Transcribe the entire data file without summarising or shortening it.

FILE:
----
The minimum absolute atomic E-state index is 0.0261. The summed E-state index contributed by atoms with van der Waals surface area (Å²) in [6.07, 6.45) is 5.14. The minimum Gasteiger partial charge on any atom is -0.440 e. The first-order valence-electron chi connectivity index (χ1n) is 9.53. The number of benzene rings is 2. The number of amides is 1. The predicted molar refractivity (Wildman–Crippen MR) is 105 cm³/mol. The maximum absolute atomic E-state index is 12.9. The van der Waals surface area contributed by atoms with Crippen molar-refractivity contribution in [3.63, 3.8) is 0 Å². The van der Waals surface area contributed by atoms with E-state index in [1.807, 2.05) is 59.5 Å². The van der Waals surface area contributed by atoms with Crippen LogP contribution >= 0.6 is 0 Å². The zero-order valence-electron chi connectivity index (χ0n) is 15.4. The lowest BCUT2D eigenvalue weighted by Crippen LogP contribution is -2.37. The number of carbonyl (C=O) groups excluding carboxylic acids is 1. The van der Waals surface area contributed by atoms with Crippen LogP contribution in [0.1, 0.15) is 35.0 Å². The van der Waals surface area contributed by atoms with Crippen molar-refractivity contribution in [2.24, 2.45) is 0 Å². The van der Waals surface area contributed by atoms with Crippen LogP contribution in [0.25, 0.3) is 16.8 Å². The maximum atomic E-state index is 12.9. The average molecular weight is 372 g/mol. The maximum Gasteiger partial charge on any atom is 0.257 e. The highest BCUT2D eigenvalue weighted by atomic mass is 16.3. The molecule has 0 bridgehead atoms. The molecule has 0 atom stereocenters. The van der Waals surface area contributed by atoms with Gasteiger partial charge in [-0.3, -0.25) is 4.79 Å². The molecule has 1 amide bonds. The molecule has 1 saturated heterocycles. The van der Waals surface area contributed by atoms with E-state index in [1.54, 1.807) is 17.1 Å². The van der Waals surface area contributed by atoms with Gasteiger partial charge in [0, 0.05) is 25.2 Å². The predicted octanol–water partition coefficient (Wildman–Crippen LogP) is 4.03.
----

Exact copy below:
The minimum absolute atomic E-state index is 0.0261. The summed E-state index contributed by atoms with van der Waals surface area (Å²) in [6.07, 6.45) is 5.14. The minimum Gasteiger partial charge on any atom is -0.440 e. The first-order valence-electron chi connectivity index (χ1n) is 9.53. The number of benzene rings is 2. The number of amides is 1. The predicted molar refractivity (Wildman–Crippen MR) is 105 cm³/mol. The maximum absolute atomic E-state index is 12.9. The van der Waals surface area contributed by atoms with Crippen molar-refractivity contribution in [3.63, 3.8) is 0 Å². The van der Waals surface area contributed by atoms with E-state index in [1.807, 2.05) is 59.5 Å². The van der Waals surface area contributed by atoms with Crippen LogP contribution >= 0.6 is 0 Å². The zero-order valence-electron chi connectivity index (χ0n) is 15.4. The lowest BCUT2D eigenvalue weighted by Crippen LogP contribution is -2.37. The number of carbonyl (C=O) groups excluding carboxylic acids is 1. The van der Waals surface area contributed by atoms with Crippen LogP contribution in [0.1, 0.15) is 35.0 Å². The van der Waals surface area contributed by atoms with Crippen molar-refractivity contribution in [2.24, 2.45) is 0 Å². The van der Waals surface area contributed by atoms with Crippen LogP contribution in [0.25, 0.3) is 16.8 Å². The maximum atomic E-state index is 12.9. The average molecular weight is 372 g/mol. The maximum Gasteiger partial charge on any atom is 0.257 e. The highest BCUT2D eigenvalue weighted by atomic mass is 16.3. The molecule has 0 bridgehead atoms. The molecule has 0 atom stereocenters. The van der Waals surface area contributed by atoms with Gasteiger partial charge in [-0.3, -0.25) is 4.79 Å². The molecule has 1 amide bonds. The molecule has 1 saturated heterocycles. The van der Waals surface area contributed by atoms with E-state index in [1.54, 1.807) is 17.1 Å². The van der Waals surface area contributed by atoms with Gasteiger partial charge in [0, 0.05) is 25.2 Å². The predicted octanol–water partition coefficient (Wildman–Crippen LogP) is 4.03.